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3 Tips for Managing Employees
How do you keep employees happy and engaged?
Recently I was asked to offer up a few leadership tips for a friend who had been newly placed into a management roll. Since running a team isn’t the same as being a member of one, they wanted to set off on the right foot from the start.
Here’s what I shared with her.
When it comes to managing employees, keeping them happy and engaged with the work can feel daunting. The same rewards and values that motivate you may not be the same things that motivate them. The good news is that great leadership is more about getting out of the way then hand holding, and a few behavioral habits on your part, will go a long way toward fostering an environment where people want to succeed.
Here are 3 tips for managing well:
Give clear direction, and make yourself available for as many questions as show up.
Sometimes when I’m working with clients who want to improve the morale of their team, prior to facilitating an event I’ll do some pre-workshop surveying to understand the current wants, needs and challenges of the teams members. The most common answer I hear is that people want clarity (either of their roles expectations, the project parameters, or the steps in a process).
More than deadlines and numbers, your employees want to understand what is expected of them, and what success looks like. This is not the same as telling them how to execute the work (which will put you into micromanager territory). Instead it’s about communicating what you need from them, or what part of the process they own, clearly and concisely. Part of giving direction is asking if there are any questions, and answering them.
Leave the door open for future questions as they arise, and where available and appropriate point them towards useful resources.
Check in to make sure they have what they need, and then get out of the way.
Just because you’ve given clear direction, and said that you’re available to answer questions does not mean that all of your employees will feel like they’ve been set up for success. How many times have you been shown something in the past, and thought you had it, only to discover that a few days later you felt confused and frustrated? Not everyone will feel comfortable asking follow up questions, or asking for help… and even if they do, sometimes their inquiries show up at the worst times for you!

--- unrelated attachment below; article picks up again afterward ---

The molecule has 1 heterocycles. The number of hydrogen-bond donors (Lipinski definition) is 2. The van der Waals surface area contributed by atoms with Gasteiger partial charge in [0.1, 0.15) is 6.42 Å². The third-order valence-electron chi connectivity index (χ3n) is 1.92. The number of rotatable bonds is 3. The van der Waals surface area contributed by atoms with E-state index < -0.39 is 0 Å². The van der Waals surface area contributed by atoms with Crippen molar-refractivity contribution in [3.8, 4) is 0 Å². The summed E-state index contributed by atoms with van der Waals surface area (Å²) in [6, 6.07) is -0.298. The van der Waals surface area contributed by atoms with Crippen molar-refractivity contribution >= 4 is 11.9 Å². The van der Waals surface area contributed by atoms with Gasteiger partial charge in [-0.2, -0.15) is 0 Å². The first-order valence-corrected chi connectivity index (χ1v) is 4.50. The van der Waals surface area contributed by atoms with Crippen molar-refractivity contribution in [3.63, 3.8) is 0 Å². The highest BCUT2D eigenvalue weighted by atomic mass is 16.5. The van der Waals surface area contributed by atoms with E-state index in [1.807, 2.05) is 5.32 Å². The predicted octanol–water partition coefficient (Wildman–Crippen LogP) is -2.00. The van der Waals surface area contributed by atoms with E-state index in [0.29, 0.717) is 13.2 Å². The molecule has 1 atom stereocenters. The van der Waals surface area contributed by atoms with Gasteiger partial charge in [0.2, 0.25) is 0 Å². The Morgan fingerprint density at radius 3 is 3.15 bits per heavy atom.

The solution is for you to check in periodically and casually inquire about what is needed, by simply saying something like “how are things going with project x?” or “how are handoffs going with person y?” Sometimes your employees will present their challenges immediately and you’ll be able to offer support then and there.
For others, they may worry about looking vulnerable. For them, it’s enough to say, “I’m stopping by to see what, if any, support I can offer. Do you have everything you need? Is there anything else I can provide?” And then address what, if anything, comes up. If no further help is requested, and the report is that everything is on track, acknowledge that success!
Then get out of the way and let them work!
Demonstrate that they are valued.
For most people… maybe even all people, feeling valued is a powerful motivator. But how people feel valued will depend on the individual. So as a leader, you’ll need to get to know your people well enough to know what they like, what gets them excited and what they’ll want more of!
Earlier this year I met a guy who manages a team of linemen. When asked about motivation and reward he said “All my guys want is a burger and a hat and to get out of their way.” How did he know? He asked them. How did he verify what they said? He tried it.
In jobs were your employees are hired to think, asking them to think about something for you (in other words asking for their input and help on your own projects) can show them that you value their minds. In work where your folks are hired to be creative, praising the creativity they’ve demonstrated in their output and acknowledging that they’ve created something you wouldn’t and couldn’t have, can go a long way in motivating them to want to do more.
My favorite shortcut for demonstrating that someone is valuable to me, is to notice when they’re doing something right, and then point that out and tell them to do more of it.
The bottom line:
If you want your employees to feel happy and engaged, find ways to help them feel that they understand what’s needed from them, how to get the support they need to succeed and that their efforts are making a positive impact on you and the work that you share.
What are your favorite ways to help your employees stay engaged and happy?
As an employee what helps you feel like you are valued?
If you were going to add tip #4, what would you add?